Sweet Success: Rebuilding Haiti’s Cocoa Industry through PADF’s USAID-funded LEAD program
Life in the Haiti’s cocoa industry isn’t always sweet - just ask Patrick Leger whose chocolate business suffered major setbacks as a result of Haiti’s 2010 quake. “Hundreds of thousands of dollars’ worth of damage was caused in seconds,” Leger explains. “At that moment, it was hard to imagine we would ever recover.”
But recover they did. Leger’s cocoa export business, SOGEPA, was also an employment-generating small and medium enterprise (SME), making it a perfect candidate for the Business Plan Competition, a matching grant program held under the Leveraging Effective Application of Direct Investment (LEAD) project, which is implemented by PADF and funded by USAID. LEAD works to increase employment in Haiti and strengthen the capacity of SMEs to generate income. The Haitian cocoa industry supports approximately 20,000 small farm cacao growers and is part of a value chain that includes other SMEs involved in post-farm transport and processing for domestic consumption and export. It thus is an ideal sector to consider for achieving both of LEAD’s objectives. SOGEPA, which sources from over 450 Haitian cocoa producers, submitted a well-conceived business plan to LEAD to develop this industry and therefore was selected to receive a grant to match its own investment.
“LEAD came along when we needed them most,” Leger explains. “Not only did they allow us to re-build, but also they gave us the power to look towards the future. The cocoa industry in Haiti has so much potential. Currently we export raw beans but the possibilities of increasing in-country value are huge. Our next steps are to develop cocoa bean processing facilities in Haiti (to produce cocoa powder and chocolate) as well as seek fair-trade labeling.” He is using his funds from LEAD to purchase new equipment, such as electric dryers, and to upgrade SOGEPA’s existing facilities to increase the amount and value of cocoa the business is able to produce and export, as well as sell domestically.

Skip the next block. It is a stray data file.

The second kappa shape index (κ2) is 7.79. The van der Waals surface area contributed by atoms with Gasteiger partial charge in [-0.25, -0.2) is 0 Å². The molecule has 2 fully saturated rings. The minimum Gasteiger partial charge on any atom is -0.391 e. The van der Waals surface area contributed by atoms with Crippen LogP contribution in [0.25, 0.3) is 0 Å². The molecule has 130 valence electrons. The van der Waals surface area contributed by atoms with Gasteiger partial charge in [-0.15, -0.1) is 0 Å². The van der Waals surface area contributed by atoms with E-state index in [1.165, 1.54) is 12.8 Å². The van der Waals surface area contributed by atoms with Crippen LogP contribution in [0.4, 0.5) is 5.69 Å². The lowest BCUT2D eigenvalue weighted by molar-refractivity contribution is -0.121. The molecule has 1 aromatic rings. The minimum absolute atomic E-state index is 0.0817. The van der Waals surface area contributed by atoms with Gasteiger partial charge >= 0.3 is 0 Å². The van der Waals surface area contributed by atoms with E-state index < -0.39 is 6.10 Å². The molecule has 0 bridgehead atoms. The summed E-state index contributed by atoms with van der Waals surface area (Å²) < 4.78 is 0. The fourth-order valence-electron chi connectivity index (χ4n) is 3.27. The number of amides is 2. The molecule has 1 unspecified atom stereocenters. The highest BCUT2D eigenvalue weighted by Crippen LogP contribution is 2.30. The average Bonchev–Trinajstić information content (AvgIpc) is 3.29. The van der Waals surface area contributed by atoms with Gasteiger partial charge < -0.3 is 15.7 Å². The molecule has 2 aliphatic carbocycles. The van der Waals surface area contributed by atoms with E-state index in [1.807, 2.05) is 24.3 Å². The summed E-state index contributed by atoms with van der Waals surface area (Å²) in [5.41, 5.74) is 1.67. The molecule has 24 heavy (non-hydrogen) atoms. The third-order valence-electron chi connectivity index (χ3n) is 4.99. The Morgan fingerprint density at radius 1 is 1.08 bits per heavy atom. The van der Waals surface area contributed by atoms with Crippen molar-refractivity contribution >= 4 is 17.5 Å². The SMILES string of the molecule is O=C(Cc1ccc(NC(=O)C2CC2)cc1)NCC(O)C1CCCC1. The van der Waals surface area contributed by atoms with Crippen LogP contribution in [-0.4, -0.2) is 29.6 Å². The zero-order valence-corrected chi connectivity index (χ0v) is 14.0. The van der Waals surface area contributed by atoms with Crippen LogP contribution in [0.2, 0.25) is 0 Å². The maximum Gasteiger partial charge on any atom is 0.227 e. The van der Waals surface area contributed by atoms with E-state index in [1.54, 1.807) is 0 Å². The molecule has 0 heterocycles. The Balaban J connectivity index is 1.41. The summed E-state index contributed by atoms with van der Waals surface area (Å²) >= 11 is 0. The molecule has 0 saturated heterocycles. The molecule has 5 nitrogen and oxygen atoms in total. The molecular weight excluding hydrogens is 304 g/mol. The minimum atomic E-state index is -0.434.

The cocoa industry and SOGEPA are aiding Haitian female workers in particular. “This job saved me after the earthquake,” Regina Renaud, a 32 year old cocoa bean sorter, explained. “It is because of SOGEPA that I am able to send my kids to school and put food on the table.”
The second round of LEAD’s Business Plan Competition has been launched. If you are a Haitian or Haitian-diaspora business owner, go to www.leadinvestmentshaiti.info to see if your business qualifies for a matching grant today.